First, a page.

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Minimally Invasive Retrieval of Knotted Nonstimulating Peripheral Nerve Catheters
  1. Abram H. Burgher, M.D. and
  2. James R. Hebl, M.D.
  1. Department of Anesthesiology, Mayo Clinic College of Medicine, Rochester, MN.
  1. Reprint requests: James R. Hebl, M.D., Department of Anesthesiology, Mayo Clinic, 200 First Street, S.W., Rochester, MN 55905. E-mail: hebl.james{at}


Objective: Continuous peripheral nerve blockade is rapidly becoming the technique of choice for the management of postoperative orthopedic pain. However, the insertion of perineural catheters may be associated with complications, including catheter kinking and knotting. A knotted catheter may be difficult or impossible to remove at the patient bedside, requiring surgical excision under general anesthesia. We describe a previously unreported minimally invasive technique of retrieving knotted peripheral nerve catheters and avoiding the need for surgical intervention. Although the described technique has been used by interventional radiologists for the removal of knotted intravascular devices, it has not been previously described for the retrieval of knotted perineural catheters.

Brief Report: The Mayo Clinic Acute Pain Service database was queried and patients identified with knotted peripheral nerve catheters during the 3-year period from January 2003 to January 2006. The medical records of all identified patients were retrospectively reviewed and details of catheter placement including catheter type and location, size (gauge), ease of placement, distance threaded, and duration of use recorded. During the study period, 5,964 nonstimulating peripheral nerve catheters were placed. Of these, 8 (0.13%) patients experienced catheter knotting resulting in difficult or impossible catheter removal at the bedside. Seven (88%) of the 8 catheters were successfully removed by using a minimally invasive technique of catheter retrieval using guided fluoroscopy. The remaining catheter was removed at the bedside with patient repositioning.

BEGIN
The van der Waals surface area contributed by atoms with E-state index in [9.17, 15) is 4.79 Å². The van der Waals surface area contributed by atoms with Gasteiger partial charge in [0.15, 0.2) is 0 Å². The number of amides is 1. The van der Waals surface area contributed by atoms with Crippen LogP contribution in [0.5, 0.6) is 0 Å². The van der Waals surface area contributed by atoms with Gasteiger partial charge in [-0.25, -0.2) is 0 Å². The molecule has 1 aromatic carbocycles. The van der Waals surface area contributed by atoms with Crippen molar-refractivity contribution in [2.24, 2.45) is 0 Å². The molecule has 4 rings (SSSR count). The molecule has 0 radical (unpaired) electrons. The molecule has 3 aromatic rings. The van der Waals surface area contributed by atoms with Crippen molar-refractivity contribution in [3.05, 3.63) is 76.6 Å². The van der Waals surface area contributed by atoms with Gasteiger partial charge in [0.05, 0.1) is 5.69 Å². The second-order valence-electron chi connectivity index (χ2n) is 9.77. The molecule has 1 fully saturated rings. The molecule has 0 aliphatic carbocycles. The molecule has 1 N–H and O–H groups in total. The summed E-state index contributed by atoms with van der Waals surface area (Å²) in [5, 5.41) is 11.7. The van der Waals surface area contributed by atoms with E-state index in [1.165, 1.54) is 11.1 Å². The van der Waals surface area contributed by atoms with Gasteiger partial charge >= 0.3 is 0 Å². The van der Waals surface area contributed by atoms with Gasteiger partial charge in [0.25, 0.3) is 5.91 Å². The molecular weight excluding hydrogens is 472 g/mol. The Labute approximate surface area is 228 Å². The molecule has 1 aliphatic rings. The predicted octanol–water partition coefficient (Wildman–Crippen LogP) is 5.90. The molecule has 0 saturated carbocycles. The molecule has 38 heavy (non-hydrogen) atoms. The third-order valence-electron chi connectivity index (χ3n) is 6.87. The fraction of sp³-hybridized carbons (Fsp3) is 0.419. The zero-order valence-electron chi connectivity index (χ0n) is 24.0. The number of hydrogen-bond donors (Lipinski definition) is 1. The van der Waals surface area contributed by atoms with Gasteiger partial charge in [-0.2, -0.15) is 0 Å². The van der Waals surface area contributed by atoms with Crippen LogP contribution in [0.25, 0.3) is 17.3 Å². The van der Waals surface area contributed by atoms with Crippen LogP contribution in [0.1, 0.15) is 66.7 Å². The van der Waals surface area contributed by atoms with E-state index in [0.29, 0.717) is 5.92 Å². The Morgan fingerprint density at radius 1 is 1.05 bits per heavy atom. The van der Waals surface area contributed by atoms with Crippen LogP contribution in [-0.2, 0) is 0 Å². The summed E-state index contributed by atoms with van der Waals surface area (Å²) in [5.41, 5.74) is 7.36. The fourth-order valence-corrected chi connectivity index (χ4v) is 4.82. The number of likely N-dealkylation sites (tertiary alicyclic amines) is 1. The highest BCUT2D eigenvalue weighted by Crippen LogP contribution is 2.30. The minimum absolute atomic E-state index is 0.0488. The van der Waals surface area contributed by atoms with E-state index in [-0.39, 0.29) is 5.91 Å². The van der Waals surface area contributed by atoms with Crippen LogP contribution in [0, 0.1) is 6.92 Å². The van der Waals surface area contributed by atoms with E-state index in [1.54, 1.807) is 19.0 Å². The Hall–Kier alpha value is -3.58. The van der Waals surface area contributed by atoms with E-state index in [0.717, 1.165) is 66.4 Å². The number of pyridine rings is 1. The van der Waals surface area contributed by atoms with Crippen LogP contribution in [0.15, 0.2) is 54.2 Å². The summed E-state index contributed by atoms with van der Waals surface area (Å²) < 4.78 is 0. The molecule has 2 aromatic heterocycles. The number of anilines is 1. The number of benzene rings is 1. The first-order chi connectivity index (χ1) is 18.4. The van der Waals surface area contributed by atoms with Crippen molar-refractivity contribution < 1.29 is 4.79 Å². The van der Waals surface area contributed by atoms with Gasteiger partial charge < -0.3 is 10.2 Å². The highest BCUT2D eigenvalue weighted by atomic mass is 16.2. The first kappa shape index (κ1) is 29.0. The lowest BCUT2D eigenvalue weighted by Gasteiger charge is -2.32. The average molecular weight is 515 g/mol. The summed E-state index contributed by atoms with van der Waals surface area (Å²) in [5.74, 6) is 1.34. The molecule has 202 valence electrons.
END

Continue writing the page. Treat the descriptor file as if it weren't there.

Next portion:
Conclusions: The knotting of peripheral nerve catheters is a relatively uncommon phenomenon, occurring in only 0.13% of patients. However, because the use of perineural catheters has increased within anesthesia practice, clinicians may begin to encounter these complications with greater frequency. Practitioners should be aware of surgical alternatives, including guided-fluoroscopic techniques, when simple catheter traction or tension proves unsuccessful at the patient bedside.

  • Catheter knotting
  • Complications
  • Perineural catheters
  • Nonstimulating peripheral nerve catheters

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  • Presented at the 31st Annual Spring Meeting of the American Society of Regional Anesthesia and Pain Medicine, April 6-9, 2006, Rancho Mirage, CA.